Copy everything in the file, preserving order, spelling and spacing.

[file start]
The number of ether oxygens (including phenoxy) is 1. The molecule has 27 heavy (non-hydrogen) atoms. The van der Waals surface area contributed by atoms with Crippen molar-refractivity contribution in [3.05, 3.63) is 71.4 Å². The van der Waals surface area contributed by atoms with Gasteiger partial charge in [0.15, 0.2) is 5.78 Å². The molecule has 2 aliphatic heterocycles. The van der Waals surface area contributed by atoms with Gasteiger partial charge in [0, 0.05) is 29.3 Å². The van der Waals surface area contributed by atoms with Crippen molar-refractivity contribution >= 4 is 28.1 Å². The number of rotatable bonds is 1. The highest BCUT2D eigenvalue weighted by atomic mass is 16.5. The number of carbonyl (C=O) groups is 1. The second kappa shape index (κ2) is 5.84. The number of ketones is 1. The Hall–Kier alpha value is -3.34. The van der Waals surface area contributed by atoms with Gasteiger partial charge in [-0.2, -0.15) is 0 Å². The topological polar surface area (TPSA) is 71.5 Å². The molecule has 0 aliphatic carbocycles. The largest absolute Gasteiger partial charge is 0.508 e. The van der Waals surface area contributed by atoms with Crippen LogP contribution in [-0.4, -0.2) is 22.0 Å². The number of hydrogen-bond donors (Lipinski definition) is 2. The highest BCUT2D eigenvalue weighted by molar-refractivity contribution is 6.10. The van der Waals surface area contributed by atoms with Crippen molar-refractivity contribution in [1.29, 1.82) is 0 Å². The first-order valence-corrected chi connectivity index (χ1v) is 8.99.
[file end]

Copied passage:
The number of ether oxygens (including phenoxy) is 1. The molecule has 27 heavy (non-hydrogen) atoms. The van der Waals surface area contributed by atoms with Crippen molar-refractivity contribution in [3.05, 3.63) is 71.4 Å². The van der Waals surface area contributed by atoms with Gasteiger partial charge in [0.15, 0.2) is 5.78 Å². The molecule has 2 aliphatic heterocycles. The van der Waals surface area contributed by atoms with Gasteiger partial charge in [0, 0.05) is 29.3 Å². The van der Waals surface area contributed by atoms with Crippen molar-refractivity contribution >= 4 is 28.1 Å². The number of rotatable bonds is 1. The highest BCUT2D eigenvalue weighted by atomic mass is 16.5. The number of carbonyl (C=O) groups is 1. The second kappa shape index (κ2) is 5.84. The number of ketones is 1. The Hall–Kier alpha value is -3.34. The van der Waals surface area contributed by atoms with Gasteiger partial charge in [-0.2, -0.15) is 0 Å². The topological polar surface area (TPSA) is 71.5 Å². The molecule has 0 aliphatic carbocycles. The largest absolute Gasteiger partial charge is 0.508 e. The van der Waals surface area contributed by atoms with Crippen LogP contribution in [-0.4, -0.2) is 22.0 Å². The number of hydrogen-bond donors (Lipinski definition) is 2. The highest BCUT2D eigenvalue weighted by molar-refractivity contribution is 6.10. The van der Waals surface area contributed by atoms with Crippen molar-refractivity contribution in [1.29, 1.82) is 0 Å². The first-order valence-corrected chi connectivity index (χ1v) is 8.99.